Chanos Delivers Blunt Reality Check on China
Jim Chanos is at it again. The billionaire short seller has often worried that China’s economic collapse is right around the corner. Last year’s stock market crash proved he may have a point, but how would we know when the economic collapse is here?
Chanos may have an answer.
He says China’s problems are eerily similar to what went wrong in the United States a few years ago: reckless banking activity helped create the conditions for a crash.
So, if the Chinese financial system looks like the U.S. system did between 2005 and 2007, then that would give us a sign that the Chinese economy may be on the brink of collapse. Unfortunately, that’s exactly what’s been happening—a series of stock market crashes, followed by currency devaluation, followed by…well, misery.
Chanos laid out this devastating argument while speaking with Business Insider’s Linette Lopez and Josh Barro. (Source: “This is what Jim Chanos says he’s telling his clients about China right now,” Business Insider, May 23, 2016.)
“If we learned anything…during our crisis, it was you shouldn’t finance hard-to-value long-term esoteric real estate-related derivatives or securities with overnight money, which is what a lot of the investment banks ended up doing by ’07/’08,” he said. “They couldn’t move a bunch of the gunk on their balance sheet and increasingly they were financing themselves in the repo market.” (Source: Ibid.)
Let me translate that into plain English: you can’t place risky bets on a credit card.
By their very nature, credit cards are short-term debt. You are supposed to pay them off quickly after using them and the same goes for banks. You’re not supposed to gamble with it because you could dig yourself a pretty big hole at the blackjack table.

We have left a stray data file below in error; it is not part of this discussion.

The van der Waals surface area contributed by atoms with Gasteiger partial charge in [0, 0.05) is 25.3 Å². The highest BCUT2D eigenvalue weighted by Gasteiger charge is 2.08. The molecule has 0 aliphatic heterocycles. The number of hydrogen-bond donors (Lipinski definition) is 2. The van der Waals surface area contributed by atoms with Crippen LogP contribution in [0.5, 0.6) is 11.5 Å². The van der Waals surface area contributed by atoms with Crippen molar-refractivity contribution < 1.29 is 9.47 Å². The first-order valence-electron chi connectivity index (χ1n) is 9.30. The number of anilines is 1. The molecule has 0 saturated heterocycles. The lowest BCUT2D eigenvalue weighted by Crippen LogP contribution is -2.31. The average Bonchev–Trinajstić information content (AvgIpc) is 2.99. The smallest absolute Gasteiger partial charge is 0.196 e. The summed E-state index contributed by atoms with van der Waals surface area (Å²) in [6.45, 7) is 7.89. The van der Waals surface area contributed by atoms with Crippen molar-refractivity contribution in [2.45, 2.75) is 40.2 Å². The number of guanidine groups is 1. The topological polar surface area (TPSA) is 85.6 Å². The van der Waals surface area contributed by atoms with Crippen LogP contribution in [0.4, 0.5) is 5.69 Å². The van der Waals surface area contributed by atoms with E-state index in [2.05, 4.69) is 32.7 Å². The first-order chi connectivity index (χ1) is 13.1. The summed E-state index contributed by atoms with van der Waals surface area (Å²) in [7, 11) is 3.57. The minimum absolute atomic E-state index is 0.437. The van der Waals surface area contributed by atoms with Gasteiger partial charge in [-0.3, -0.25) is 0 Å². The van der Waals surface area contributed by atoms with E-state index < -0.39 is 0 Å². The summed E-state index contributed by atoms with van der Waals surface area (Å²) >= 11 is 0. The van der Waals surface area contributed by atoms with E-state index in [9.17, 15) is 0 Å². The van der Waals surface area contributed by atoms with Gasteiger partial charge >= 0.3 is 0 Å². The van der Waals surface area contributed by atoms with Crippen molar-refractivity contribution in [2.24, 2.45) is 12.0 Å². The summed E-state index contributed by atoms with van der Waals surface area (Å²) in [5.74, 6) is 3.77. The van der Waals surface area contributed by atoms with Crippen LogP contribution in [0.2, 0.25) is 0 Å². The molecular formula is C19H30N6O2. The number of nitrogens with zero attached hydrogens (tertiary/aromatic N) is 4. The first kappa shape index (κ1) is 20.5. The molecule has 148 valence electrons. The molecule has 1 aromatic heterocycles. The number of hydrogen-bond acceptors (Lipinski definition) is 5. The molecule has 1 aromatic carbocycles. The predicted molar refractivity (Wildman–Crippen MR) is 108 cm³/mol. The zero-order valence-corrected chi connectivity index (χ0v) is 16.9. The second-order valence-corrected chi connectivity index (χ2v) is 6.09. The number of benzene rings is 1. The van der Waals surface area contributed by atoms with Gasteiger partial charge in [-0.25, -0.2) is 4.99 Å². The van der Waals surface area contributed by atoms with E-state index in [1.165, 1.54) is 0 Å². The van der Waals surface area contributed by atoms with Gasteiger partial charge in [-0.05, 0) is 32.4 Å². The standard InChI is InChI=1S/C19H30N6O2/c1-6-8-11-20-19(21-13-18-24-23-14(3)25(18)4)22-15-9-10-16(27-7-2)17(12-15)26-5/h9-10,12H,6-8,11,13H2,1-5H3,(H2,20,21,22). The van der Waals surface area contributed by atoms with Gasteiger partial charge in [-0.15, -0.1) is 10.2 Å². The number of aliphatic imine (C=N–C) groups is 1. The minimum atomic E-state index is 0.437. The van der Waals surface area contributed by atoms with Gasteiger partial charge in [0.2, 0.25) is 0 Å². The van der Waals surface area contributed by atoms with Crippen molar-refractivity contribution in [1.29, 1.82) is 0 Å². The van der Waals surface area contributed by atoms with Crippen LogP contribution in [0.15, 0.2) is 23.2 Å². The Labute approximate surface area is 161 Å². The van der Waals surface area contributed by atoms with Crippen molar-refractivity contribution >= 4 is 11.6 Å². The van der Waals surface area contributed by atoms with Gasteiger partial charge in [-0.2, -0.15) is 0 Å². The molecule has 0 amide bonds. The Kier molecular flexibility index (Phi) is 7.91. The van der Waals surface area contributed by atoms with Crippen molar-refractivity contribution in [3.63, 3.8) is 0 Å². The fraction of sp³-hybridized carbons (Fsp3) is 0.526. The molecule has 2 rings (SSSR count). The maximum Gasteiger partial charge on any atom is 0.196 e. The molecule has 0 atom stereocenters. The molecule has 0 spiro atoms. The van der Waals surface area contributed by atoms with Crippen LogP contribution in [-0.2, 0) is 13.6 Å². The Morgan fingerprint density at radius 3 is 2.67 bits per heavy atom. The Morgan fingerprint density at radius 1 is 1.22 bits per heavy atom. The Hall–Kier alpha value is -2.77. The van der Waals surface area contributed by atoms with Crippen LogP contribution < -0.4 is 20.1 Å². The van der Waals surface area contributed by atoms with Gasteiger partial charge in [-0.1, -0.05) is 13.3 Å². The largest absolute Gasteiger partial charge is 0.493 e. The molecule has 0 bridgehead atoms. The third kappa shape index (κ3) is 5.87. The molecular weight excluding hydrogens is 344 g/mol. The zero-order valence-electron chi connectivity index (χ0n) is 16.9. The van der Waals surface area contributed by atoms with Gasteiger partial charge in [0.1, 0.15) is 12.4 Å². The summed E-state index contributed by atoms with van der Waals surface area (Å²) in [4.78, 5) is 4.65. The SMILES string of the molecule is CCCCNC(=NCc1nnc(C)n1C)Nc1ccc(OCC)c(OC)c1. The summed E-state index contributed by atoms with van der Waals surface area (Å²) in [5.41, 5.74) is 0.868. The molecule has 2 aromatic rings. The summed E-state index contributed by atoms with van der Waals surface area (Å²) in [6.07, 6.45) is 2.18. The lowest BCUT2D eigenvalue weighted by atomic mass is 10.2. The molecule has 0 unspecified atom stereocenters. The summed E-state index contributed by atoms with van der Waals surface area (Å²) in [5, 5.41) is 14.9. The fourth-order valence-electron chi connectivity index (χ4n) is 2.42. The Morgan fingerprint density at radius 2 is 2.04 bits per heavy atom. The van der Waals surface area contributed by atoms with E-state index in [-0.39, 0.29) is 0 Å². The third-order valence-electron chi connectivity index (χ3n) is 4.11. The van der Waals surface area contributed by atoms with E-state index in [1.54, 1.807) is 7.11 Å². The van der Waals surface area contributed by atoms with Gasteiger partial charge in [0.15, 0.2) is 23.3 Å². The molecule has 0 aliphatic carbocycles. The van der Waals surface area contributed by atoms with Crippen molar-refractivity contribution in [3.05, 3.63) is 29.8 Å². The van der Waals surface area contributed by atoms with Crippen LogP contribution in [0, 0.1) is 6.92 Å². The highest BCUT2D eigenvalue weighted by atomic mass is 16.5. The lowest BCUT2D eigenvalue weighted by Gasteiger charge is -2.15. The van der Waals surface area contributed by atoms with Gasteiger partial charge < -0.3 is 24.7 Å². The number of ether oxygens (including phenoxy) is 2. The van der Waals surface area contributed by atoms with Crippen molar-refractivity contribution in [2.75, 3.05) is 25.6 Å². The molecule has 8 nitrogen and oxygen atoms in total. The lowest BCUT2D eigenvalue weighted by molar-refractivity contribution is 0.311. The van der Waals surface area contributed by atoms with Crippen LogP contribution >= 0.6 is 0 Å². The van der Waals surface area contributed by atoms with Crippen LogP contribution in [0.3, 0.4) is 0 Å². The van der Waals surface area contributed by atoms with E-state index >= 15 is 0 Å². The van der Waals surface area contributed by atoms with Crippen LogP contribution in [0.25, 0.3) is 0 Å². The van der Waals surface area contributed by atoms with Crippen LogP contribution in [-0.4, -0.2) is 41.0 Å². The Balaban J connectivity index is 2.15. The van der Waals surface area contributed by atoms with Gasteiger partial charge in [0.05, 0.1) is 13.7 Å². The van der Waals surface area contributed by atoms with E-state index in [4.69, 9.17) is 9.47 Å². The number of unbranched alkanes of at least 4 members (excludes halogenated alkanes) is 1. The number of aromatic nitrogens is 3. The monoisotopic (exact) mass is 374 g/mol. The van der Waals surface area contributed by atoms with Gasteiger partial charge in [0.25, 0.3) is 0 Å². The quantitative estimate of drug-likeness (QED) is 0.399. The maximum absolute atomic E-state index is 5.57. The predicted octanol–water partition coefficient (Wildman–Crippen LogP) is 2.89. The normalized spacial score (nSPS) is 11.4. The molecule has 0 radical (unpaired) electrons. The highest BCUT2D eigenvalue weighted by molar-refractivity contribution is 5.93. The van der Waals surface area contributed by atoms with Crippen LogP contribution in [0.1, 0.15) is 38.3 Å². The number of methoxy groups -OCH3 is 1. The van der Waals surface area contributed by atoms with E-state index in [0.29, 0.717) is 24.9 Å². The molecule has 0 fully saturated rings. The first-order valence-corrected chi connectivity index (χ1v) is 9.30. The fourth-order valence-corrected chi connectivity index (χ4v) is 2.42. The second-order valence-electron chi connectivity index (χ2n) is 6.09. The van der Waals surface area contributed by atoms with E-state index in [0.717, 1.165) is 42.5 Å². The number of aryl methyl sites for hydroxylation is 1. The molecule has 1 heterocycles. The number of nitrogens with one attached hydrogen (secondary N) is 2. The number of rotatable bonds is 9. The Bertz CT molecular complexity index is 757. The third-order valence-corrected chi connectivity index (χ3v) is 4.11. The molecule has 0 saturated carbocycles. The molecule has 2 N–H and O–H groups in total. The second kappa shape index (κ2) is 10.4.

That’s what American investment banks did in 2008 and it’s what Chinese banks are doing right now. The “overnight money” Chanos mentioned represents their credit card. Chanos claims Chinese banks are using it to prop up a massive housing bubble.
Banks propping up a housing bubble…that, too, sounds familiar.
Jim Chanos is calling China out. Just look at the facts, he says. Chinese banks are ringing in debt-to-capital numbers of 300%, meaning they have $300.00 of debt for every $1.00 of equity. They are primed for a crash.
There were some specific warnings signs that flashed red before the Great Recession, but we ignored them at our own peril. We let it happen.
Now those same alarm bells are going off in China but nobody is paying attention.
Everyone is content to sit back and pretend like excessive debt can’t possibly be a problem. Chanos is one of the few willing to speak out.